The night 14 steel roof trusses collapsed during construction of the Washington Convention Center, Allen Y. Lew raced from his home in Georgetown to the scene in the middle of a driving rain. What he saw shocked him.
"It looked like spaghetti," said Lew, who was managing director of the 2.3 million-square-foot project.
Allen Lew, head of the D.C. Sports and Entertainment Commission, is guiding the renovation of RFK Stadium and creation of a ballpark.
(Preston Keres -- The Washington Post)
By the next morning, his steelworkers, architects and engineers were blaming one another, but Lew was calm: An insurance policy he had purchased for $400,000 would cover the roughly $8 million in damage.
This combination of thorough planning and emotional steadiness helped Lew open the Convention Center on time in 2003 and will come in handy as he faces his next major task: overseeing construction of a baseball stadium project along the Anacostia waterfront in Southeast Washington in just three years.
Hired in November as chief executive of the D.C. Sports and Entertainment Commission, Lew, 54, took over an operation still in its first phase. An architect has yet to be hired. Stadium designs have not been developed. And land has not been acquired from property owners. Even the project's ultimate cost -- estimated at $440 million by mayoral aides but raised to $530 million by the city's chief financial officer -- is difficult to determine at this stage, Lew acknowledged.
Still, he professed confidence: "I'm not nervous. We'll get it done."
Lew will be a key player in the city's most politically controversial development project in years. Not only will he serve as top manager of the new ballpark, he is also overseeing an $18.5 million renovation of Robert F. Kennedy Memorial Stadium, designated as the temporary home for the Washington Nationals.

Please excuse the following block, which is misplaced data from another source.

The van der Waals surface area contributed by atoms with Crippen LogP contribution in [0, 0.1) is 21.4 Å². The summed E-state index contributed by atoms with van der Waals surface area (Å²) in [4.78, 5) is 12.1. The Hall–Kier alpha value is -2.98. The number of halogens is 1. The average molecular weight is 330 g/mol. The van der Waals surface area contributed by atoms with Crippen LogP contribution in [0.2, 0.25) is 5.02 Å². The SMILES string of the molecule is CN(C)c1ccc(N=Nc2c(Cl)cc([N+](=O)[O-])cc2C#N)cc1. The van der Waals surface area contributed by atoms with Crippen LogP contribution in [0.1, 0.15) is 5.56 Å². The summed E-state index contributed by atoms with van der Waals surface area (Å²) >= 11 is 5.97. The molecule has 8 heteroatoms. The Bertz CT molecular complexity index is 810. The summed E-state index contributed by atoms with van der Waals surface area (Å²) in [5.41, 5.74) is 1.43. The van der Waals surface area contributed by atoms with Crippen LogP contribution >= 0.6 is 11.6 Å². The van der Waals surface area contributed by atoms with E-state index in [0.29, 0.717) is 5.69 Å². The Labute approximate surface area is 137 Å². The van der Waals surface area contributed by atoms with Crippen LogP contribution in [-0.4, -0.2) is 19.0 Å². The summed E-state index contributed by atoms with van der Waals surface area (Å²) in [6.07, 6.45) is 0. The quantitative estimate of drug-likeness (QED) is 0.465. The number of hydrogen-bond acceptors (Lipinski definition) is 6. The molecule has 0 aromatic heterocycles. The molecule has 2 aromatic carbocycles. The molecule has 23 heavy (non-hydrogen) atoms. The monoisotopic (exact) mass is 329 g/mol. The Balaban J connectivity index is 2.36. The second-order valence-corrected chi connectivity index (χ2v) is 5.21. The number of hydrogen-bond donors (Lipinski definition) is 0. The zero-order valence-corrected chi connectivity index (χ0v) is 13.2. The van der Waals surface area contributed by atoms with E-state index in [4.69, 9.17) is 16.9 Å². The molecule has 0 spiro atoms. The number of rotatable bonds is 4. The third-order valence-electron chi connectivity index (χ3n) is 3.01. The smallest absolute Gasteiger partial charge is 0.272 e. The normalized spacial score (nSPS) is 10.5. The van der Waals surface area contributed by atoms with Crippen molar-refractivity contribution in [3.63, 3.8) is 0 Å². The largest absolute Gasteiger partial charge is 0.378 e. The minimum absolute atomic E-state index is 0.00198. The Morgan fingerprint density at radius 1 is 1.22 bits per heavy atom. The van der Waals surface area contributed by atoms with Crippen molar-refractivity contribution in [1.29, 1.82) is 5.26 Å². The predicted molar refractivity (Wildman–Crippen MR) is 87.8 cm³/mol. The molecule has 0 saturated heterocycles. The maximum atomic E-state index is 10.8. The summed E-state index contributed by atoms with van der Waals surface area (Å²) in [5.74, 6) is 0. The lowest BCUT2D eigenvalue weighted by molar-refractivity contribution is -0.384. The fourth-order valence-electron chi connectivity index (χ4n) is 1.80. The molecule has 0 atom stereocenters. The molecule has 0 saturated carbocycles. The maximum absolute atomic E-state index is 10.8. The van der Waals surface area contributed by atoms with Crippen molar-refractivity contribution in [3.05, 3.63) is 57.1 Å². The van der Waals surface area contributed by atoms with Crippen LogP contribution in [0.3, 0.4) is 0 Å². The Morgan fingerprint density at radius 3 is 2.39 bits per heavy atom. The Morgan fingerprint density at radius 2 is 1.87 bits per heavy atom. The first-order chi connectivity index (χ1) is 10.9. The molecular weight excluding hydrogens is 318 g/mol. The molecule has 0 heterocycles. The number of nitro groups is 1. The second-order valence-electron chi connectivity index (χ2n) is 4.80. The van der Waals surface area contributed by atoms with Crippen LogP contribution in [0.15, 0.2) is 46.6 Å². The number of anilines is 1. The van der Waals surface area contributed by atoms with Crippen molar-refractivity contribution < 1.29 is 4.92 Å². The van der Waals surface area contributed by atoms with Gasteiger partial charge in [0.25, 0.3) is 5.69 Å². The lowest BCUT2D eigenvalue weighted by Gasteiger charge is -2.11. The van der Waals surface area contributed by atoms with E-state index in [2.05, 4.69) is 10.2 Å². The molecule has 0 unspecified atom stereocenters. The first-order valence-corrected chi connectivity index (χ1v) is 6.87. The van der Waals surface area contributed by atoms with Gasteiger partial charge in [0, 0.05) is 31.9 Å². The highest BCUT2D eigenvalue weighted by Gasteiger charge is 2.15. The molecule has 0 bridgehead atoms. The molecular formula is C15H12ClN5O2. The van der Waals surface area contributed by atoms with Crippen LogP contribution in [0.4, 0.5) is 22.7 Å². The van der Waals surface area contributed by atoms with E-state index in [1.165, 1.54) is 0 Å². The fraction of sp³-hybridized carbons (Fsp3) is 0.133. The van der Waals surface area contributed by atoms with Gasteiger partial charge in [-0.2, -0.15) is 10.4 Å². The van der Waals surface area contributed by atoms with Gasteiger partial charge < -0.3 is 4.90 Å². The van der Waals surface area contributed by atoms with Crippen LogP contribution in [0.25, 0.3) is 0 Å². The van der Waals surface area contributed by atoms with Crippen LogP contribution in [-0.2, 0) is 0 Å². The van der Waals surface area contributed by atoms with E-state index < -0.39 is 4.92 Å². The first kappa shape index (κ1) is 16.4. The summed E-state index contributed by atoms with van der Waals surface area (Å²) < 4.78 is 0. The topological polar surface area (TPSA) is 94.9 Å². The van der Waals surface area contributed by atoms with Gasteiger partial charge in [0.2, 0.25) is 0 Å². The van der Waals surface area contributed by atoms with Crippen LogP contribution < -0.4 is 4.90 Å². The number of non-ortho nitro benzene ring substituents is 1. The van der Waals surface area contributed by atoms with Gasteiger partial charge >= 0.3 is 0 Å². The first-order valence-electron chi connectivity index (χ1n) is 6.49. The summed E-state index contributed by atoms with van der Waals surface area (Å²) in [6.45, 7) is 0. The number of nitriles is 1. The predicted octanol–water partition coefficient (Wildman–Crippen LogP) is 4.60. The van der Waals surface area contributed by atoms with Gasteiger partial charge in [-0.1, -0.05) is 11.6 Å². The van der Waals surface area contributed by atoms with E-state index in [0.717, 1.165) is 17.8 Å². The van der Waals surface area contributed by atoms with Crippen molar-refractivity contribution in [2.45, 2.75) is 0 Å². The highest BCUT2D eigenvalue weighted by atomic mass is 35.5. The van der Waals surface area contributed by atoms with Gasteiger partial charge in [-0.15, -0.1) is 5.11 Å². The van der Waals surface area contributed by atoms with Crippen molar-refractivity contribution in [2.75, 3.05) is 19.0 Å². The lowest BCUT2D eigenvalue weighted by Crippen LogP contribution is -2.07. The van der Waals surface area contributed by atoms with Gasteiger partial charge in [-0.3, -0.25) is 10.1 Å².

Although the project is considerably smaller and less expensive than the Convention Center, the ballpark's controversial beginnings have raised the political stakes. City leaders, civic activists and residents debated for months over Democratic Mayor Anthony A. Williams's plan to use public money for the project before a sharply divided D.C. Council approved an amended financing package in December. Significant delays beyond Major League Baseball's March 2008 deadline could cost the city millions of dollars in penalties and cost overruns.
Although he will work closely with a team of city planners, Lew, who is paid $225,000 per year, is responsible for completing the project on time and within budget. But, as he knows from experience, it won't be easy.
The Convention Center, estimated in September 1998 to cost $714 million, ended up costing $834 million, a 17 percent increase due in part to overtime for workers. At a public hearing on the baseball stadium in October, D.C. Council member David A. Catania (I-At Large) railed against the Convention Center cost overruns and suggested that Lew would exceed his budget on the stadium.
"I like him as a person, but you don't have to be a bad guy to overshoot the budget," Catania said in an interview. "What I'm suggesting is that from the get-go, the administration has underestimated the costs because it is politically unacceptable to tell the true costs."
Shortly after his appointment, Lew raised the cost estimate of renovating RFK Stadium from the $13 million in the mayor's initial budget to $18.5 million because he expects having to pay overtime to have the place ready for the Nationals by April.
Lew would not discuss the budget for the new stadium, which was developed by mayoral aides before he arrived. But Mark H. Tuohey, chairman of the sports commission, said that Lew told him the budget and timetable for the stadium are satisfactory.
"We're under the gun to get it done, but Allen is comfortable and I'm comfortable," Tuohey said.